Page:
The press has already informed the members of this House that it has been our misfortune to lose one of our colleagues, in the person of Mr. John McIntosh, member for the city of Sherbrooke. Mr. McIntosh has been carried away after a severe illness which had lasted for many years ; in fact, when Mr. McIntosh entered this House, some four years ago, he was already suffering from the illness which finally caused
his death, and at that time, as I am personally aware, it was only his strong attachment to his party and his long and well-deserved popularity in the city of Sherbrooke, which induced him-nay, rather compelled him-to accept the candidature and become a member of this House. Under such circumstances, it was not possible for Mr. McIntosh, as a member of this House, to give us the full measure of his abilities or to enable us to judge what sort of man he was. I do not believe that even to his friends on the other side of the House the real man was fully known. Perhaps in this sense I was more privileged than many of his political friends, because for a great many years it was my personal privilege to know him-I will not say intimately-but, at all events, sufficiently, I think, to he counted as among Mr. McIntosh's friends. It will be eighteen years next fall since I first met Mr McIntosh. I then met him during a contest in the eastern townships, which was bitterly fought-if that expression is not too strong-between the two parties in the province of Quebec. I had then the privilege of meeting Mr. McIntosh many and many a time, and then and there I formed the highest possible estimate of his character. At that time, I may say without exaggeration, he was a perfect type of manhood, physical manhood, and manhood in every sense of the word. Nor am I at all exaggerating when I say that I do not think I ever met a more honourable man. It is with all my heart that I associate myself with the mourning of his friends and of his family.
I thank the Prime Minister (Sir Wilfrid Uaurier) very much for the very appropriate and kindly words which he has uttered in regard to Mr. McIntosh. The lamented death of that gentleman has caused many regrets, not only on this side of the House, but, I am sure, on the other side as well. Mr. McIntosh had filled many important public positions in this country, and it is true, as -the Prime Minister has said, that we have not seen him at his best in parliament, owing to the suffering which he continually endured from the fatal disease which eventually carried him off in the prime of life. His entry into this parliament was, I believe, induced by the most absolutely unselfish and patriotic motives. He came here against his will at a time when he felt that the interests of his country and of his party demanded that he should do so. Since his entry into parliament I have always found him a faithful colleague and a true and unselfish friend. I believe that the public life of Canada has not produced any better or higher type of public man than that which John McIntosh exemplified. He endured his illness with characteristic fortitude and with true Christian resignation. It is only a day or two since I received a letter from him, in which he spoke in the most calm and philosophical manner of the sufferings he Sir WILFRID LAURIER.
was enduring and of the prospect of a release. I am sure that we can extend to his family and to his friends the sincere condolence and sympathy of every member of this House without exception.
(Translation.) Mr. Speaker, as an old colleague of Mr. Mc-Iutosh in the Quebec government, I may be permitted to add my humble testimony to the eloquent tributes which have just been pronounced by my rigid hon. friend, the Prime Minister, and the hon. leader of the opposition, upon the passing of the hon. member for Sherbrooke, one of the most esteemed members of this House. His death, although not quite unexpected, still came as a shock, not only to his friends on this side of the House, but, I am sure, to the members on the other side as well.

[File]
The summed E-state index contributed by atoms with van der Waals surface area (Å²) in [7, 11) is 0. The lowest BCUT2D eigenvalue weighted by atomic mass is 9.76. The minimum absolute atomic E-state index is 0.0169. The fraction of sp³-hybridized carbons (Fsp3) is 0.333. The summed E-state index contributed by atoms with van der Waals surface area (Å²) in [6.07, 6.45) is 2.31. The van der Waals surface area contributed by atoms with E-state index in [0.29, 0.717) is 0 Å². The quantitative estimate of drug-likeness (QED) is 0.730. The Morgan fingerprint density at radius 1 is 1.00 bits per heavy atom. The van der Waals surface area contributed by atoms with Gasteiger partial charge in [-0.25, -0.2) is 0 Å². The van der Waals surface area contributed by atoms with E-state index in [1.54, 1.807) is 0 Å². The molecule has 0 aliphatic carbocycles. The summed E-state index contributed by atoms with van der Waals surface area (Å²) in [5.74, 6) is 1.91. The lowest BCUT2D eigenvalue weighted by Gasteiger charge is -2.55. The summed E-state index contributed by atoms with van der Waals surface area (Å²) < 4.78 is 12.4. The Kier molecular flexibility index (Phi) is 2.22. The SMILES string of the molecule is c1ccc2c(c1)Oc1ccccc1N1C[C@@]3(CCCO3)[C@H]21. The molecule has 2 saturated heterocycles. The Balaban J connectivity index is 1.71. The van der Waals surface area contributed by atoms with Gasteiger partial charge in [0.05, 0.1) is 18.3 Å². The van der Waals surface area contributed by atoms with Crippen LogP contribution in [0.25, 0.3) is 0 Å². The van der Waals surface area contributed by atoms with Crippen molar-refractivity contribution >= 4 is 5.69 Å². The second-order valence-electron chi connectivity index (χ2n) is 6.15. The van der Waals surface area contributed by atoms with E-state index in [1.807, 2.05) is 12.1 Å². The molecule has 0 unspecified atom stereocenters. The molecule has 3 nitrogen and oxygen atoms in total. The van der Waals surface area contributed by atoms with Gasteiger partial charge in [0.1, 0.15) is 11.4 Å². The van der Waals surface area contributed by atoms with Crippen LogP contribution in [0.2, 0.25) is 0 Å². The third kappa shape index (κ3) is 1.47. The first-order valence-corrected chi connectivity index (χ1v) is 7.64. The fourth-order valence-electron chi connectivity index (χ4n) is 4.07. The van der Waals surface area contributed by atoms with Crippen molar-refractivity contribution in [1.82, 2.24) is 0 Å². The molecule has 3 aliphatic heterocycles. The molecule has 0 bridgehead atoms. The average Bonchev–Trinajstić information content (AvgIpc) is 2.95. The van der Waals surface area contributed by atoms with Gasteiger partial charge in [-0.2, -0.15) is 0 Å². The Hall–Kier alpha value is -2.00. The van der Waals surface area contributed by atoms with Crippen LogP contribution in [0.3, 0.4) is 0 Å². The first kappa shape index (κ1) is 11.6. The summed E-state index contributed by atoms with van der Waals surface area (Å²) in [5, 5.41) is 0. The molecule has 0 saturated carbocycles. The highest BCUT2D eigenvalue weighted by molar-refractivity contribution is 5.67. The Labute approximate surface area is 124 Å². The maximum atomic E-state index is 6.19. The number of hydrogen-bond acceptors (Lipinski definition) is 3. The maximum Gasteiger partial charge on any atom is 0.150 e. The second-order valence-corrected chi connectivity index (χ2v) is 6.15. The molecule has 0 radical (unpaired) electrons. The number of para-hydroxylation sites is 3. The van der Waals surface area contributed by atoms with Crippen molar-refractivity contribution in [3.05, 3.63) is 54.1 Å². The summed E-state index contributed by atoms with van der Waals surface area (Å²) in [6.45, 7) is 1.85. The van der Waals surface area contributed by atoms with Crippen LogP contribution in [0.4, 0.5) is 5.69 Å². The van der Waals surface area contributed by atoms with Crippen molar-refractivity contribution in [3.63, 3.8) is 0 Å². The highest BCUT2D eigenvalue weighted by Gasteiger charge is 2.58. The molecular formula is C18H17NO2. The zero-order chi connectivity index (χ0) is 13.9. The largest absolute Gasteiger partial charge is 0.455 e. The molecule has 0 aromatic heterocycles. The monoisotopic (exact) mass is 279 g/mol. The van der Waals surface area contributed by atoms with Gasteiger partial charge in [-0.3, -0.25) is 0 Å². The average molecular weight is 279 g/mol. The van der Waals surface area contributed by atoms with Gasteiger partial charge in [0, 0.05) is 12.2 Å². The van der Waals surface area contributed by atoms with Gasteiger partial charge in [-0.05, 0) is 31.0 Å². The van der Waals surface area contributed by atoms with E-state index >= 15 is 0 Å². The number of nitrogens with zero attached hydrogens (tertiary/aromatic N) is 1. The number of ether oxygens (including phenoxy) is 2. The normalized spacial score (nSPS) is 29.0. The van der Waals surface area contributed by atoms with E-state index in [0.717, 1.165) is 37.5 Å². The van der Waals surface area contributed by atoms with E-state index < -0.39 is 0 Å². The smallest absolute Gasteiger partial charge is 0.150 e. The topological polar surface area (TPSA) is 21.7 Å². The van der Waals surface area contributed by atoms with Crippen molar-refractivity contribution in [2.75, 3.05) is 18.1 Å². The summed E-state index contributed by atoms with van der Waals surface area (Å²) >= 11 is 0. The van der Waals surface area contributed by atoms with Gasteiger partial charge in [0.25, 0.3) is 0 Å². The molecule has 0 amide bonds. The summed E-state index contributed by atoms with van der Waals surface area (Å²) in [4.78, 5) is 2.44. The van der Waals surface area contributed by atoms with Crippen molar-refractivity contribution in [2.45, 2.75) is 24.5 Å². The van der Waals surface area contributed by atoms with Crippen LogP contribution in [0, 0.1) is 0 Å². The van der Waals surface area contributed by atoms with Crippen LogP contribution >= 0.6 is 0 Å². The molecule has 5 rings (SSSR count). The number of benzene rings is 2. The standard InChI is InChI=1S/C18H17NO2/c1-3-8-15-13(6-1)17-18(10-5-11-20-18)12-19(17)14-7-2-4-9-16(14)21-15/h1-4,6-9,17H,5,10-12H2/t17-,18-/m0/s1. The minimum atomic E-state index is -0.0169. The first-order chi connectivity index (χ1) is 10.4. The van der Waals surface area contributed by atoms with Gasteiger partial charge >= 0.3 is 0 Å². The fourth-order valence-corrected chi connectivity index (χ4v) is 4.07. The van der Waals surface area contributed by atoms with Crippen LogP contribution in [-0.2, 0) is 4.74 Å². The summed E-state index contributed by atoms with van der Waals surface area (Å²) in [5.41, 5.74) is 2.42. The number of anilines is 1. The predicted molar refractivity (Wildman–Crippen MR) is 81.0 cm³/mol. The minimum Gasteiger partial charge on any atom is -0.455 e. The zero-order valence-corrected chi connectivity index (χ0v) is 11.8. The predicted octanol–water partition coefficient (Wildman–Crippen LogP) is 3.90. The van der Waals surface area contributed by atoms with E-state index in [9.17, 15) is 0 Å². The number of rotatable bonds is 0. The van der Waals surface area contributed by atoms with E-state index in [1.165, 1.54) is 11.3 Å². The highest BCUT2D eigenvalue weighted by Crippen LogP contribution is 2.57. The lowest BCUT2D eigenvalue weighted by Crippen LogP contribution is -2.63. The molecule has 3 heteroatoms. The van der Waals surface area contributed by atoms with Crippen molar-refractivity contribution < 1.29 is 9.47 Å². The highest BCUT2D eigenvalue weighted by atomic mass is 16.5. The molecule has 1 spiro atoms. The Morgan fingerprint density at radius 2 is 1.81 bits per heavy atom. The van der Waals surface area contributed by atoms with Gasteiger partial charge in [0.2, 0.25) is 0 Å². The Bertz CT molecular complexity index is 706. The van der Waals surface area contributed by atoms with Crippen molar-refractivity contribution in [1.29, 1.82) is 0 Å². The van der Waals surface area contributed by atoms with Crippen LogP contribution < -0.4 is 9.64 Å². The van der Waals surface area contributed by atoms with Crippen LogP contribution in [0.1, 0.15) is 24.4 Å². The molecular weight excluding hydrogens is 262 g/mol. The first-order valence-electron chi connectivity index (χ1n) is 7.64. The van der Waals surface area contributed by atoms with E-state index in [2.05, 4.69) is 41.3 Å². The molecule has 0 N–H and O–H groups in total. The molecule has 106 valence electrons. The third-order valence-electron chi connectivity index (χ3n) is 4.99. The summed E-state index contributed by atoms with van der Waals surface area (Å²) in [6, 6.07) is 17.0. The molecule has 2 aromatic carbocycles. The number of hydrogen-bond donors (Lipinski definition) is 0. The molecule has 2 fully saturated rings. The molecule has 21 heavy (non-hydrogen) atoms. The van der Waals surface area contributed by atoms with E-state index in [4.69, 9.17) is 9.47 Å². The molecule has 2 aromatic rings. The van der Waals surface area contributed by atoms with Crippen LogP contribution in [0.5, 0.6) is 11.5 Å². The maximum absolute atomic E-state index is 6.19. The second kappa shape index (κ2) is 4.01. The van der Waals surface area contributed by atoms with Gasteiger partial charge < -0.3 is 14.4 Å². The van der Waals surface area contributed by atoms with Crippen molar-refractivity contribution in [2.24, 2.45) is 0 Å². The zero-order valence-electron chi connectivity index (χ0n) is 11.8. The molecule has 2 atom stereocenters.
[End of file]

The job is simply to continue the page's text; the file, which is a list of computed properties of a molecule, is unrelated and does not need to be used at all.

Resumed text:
Mr. McIntosh was first returned to the legislature of the province of Quebec in 1886. In 1890 he came back before his constituents, and owing to his popularity, victory did not desert him, although the Conservative party were then struggling under very trying circumstances. As a matter of fact. Mr. Mercier had so endeared [DOT]himself to the hearts of the people that it was no easy task for his opponents to secure a fav-vourable verdict. But as Mr. McIntosh had won the confidence and the esteem not only of the people of Sherbrooke, but of every class of the community in the eastern townships, he succeeded in overcoming those difficulties. In 1892, Mr. de Boucherville [DOT]having been entrusted with the responsibility of forming a cabinet, Mr. McIntosh was invited to enter the administration ; and later on, ^hen the Taillon government succeeded that of Mr. de Boucherville, our late lamented colleague was again asked to become a member of the administration. In the various positions w'hicli he has filled, whether as a member of the Quebec legislature or as a member of the government of that province, it may truly be said that [DOT]his never-tiring industry and his ideal devotion to the common weal never faltered. He w-as also chosen as a representative of our province at the great Chicago fair, and there also he discharged his duties in such a manner as to elicit universal praise. The many regrets caused by the lamented death of Mr. McIntosh are not circumscribed to the eastern townships, but I am warranted In saying that they are shared by the whole province of Quebec.
1 join heartily in the kind words uttered by my right hon. friend, the Prime Minister and by the hon. leader of the opposition, and I voice the feelings of sorrow caused on both sides of Che House by the death of so highly esteemed a colleague.
May I be permitted to add a word to what has been so eloquently said by the leader of the govern-